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Jim Herbsleb <[log in to unmask]>
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Sun, 7 Sep 2008 17:41:37 -0400
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Supporting Distributed Team Work

Workshop in conjunction with CSCW 2008
Sunday, November 9, 2008
San Diego, CA, USA
Submission deadline: September 24

Geographically distributed teams and virtual organizations are
commonplace today. But we know that coordination in such settings is
problematic, especially for tasks that involve closely-coupled work.
Despite extensive research in coordination in distributed teams, the
common wisdom is still that highly interdependent tasks often require
collocation. However, collocation may be impractical in many business
and engineering settings, and in open production systems such as
open-source software and Wikipedia.

Evidence suggests that radical collocation, i.e. an open-plan team room,
can further aid collaboration. We lack a detailed understanding of
fine-grained task dependencies that occur in closely coupled work and
the mechanisms by which radical collocation can moderate those effects.
Consequently, there exist few alternatives to collocation -- or using
technology to recreate a semblance of collocation -- to avoid
coordination breakdowns when tasks are tightly linked.

This workshop seeks to understand the barriers and solutions for
closely-coupled work by fully- and partially-distributed teams and to
chart solutions motivated by studies of collocation and radical collocation.

Thomas Finholt - University of Michigan
James Herbsleb - Carnegie Mellon University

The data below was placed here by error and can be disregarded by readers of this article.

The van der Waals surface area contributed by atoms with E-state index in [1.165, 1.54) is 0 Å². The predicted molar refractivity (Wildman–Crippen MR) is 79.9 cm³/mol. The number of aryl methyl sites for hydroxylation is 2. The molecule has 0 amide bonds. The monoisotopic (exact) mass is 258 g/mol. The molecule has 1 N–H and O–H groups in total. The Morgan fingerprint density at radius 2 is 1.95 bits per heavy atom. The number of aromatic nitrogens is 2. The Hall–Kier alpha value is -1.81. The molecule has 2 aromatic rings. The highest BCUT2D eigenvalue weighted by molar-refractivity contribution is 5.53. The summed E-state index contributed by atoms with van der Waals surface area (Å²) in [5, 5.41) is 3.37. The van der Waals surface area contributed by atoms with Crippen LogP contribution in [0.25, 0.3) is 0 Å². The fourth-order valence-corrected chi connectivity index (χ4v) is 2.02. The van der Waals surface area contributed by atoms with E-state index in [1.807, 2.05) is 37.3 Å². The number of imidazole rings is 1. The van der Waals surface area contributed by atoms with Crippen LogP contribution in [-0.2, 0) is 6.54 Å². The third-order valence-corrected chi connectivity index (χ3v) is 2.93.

Gary Olson - University of California, Irvine
Judy Olson - University of California, Irvine
Anita Sarma - Carnegie Mellon University
Bhargav Sriprakash - University of Michigan
Gina Venolia - Microsoft Research
Patrick Wagstrom - Carnegie Mellon University

The overall goals of the workshop are to create a vision of distributed
work will be accomplished in the future, to understand the barriers that
currently stand in the way of realizing this vision, and to foster a
community of researchers who are working toward making this vision a

Topics of interest include, but are not limited to

* Empirical studies of fine-grained coordination
* Empirical studies of the effect of team distribution on knowledge work
* Study of coordination across different phases of the development life
* Ways to measure the cascading effects of decisions taken at one phase
on others
* Methods and metrics to measure task coupling
* Tools to support closely-coupled tasks
* Tools to track dependencies in non code artifacts
* Coordination mechanisms for closely-coupled work
* Models of virtual radical collocation
* Models of closely-coupled work
* Mechanisms for coordinating closely-coupled work over long distances
* Team and workspace awareness
* Tools for distributed work inspired by behaviors in collocated and
radically collocated teams
* Re-evaluate the common wisdom regarding the difficulties of radical
virtual collocation
* Share research on close task coupling in particular domains
* Inform and foster research on coordination within virtual organizations
* Provide a link between research on coordination and communication
issues and developers of tools for virtual organizations
* Evaluate and discuss new and upcoming theories regarding virtual

Both research papers (10 page max) and position papers (4 page max) will
be accepted.  Submissions will be reviewed by the organizers who will
solicit outside reviews as appropriate.  To facilitate discussion, all
those attending must submit a paper.

Presenters have the option of having their entire paper or just the
abstract published -- the latter option is available for authors who
wish to avoid issues with submission to future publication.  Each
published position paper will retain the author's copyright.

More information can be found on the workshop website:

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